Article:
A recent teardown of an iPhone SE has revealed the new Apple smartphone operates using a logic board filled with a combination of new chips and parts from other iPhone models.

Tech website Chipworks reported that the cost-friendly iPhone contains several parts that are identical to those found in iPhone 5 and iPhone 6/ iPhone 6s units. This is not surprising given that Apple markets the iPhone SE as having the power of iPhone 6 packed in the body of an iPhone 5.

The SE's printed circuit board is fitted with an A9 application processor and a 2 GB SK Hynix DRAM, two components that can also be found in an iPhone 6.

The touch screen technology for the new four-inch iPhone is operated using Texas Instruments 343S0645 and Broadcom BCM5976 controllers. These parts are also used in iPhone 5 units as well as other Apple devices such as iPods, iPad Minis, MacBook Pros and MacBook Airs.

Chipworks's experts found other iPhone 6 throwbacks on the iPhone SE as well such as an NXP 66V10 near field communication (NFC) controller and a six-axis inertial sensor. It also has a Qualcomm MDM9625M modem and a WTR1625L RF transceiver, which were also first seen on iPhone 6/ iPhone 6 Plus handsets.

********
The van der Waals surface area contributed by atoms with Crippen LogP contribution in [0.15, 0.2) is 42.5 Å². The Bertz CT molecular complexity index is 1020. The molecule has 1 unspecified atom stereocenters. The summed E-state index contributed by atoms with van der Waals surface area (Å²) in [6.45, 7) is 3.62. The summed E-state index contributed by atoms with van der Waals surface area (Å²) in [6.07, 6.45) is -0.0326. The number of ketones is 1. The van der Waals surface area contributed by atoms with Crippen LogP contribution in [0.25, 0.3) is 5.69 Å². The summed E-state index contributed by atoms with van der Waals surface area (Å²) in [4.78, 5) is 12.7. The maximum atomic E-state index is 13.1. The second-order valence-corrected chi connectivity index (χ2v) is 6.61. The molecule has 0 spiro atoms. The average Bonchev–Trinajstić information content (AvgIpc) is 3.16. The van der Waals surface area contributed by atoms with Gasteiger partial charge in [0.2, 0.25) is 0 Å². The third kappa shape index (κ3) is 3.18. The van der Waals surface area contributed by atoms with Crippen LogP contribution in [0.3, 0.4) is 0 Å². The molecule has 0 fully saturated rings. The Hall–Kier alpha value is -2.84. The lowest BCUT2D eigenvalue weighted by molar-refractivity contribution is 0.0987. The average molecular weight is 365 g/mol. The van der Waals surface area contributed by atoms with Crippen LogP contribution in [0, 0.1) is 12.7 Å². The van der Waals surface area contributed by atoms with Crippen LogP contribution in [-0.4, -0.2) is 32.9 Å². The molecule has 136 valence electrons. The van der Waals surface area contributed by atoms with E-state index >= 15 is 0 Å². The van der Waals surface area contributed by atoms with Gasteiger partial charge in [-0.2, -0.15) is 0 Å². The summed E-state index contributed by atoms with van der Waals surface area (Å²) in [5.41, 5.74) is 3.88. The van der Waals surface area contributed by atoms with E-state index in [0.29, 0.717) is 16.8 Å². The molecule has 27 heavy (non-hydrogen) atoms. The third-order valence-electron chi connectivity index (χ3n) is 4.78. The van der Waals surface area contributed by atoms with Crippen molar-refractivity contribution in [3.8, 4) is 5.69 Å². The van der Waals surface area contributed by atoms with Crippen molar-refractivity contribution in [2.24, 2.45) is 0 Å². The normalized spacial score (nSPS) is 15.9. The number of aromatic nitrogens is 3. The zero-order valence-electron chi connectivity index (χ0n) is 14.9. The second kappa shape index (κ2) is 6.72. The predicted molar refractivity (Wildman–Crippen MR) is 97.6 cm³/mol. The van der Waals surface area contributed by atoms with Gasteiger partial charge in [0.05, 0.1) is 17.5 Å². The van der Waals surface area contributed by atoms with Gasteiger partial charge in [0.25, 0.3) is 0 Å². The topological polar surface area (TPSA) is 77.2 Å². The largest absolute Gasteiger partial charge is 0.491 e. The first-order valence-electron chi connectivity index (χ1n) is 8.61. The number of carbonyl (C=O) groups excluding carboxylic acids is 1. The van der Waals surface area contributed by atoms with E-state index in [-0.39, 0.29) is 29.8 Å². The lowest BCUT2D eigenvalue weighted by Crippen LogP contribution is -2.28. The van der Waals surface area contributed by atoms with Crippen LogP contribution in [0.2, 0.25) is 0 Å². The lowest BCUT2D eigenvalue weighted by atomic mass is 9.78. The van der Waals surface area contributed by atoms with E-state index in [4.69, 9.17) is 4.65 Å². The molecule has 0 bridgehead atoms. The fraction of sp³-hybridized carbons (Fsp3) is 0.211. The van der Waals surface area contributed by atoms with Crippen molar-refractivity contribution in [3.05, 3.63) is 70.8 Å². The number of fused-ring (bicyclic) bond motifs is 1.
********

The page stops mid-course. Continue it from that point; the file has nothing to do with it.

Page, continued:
While the SE has several components that it shares with iPhone 5 and iPhone 6/ iPhone 6s units, it also features new internal parts such as different power management integrated circuit labeled as 338S00170.

Despite running on parts that are identical with earlier iPhone models, the iPhone SE is not by any means a lightweight compared to Apple's other flagship devices. In fact, the company is viewing the four-inch iPhone as a way to address growing smartphone markets and to provide an option for former Android users who prefer to have smaller devices.

Apple has yet to release its official figures on the iPhone SE's weekend sales, but initial reports show that there have been more than 3.4 million preorders for the unit in China alone.

report by data analytics firm Slice Intelligence indicate that the SE is helping Apple draw more former Android users to switch to iPhone devices.

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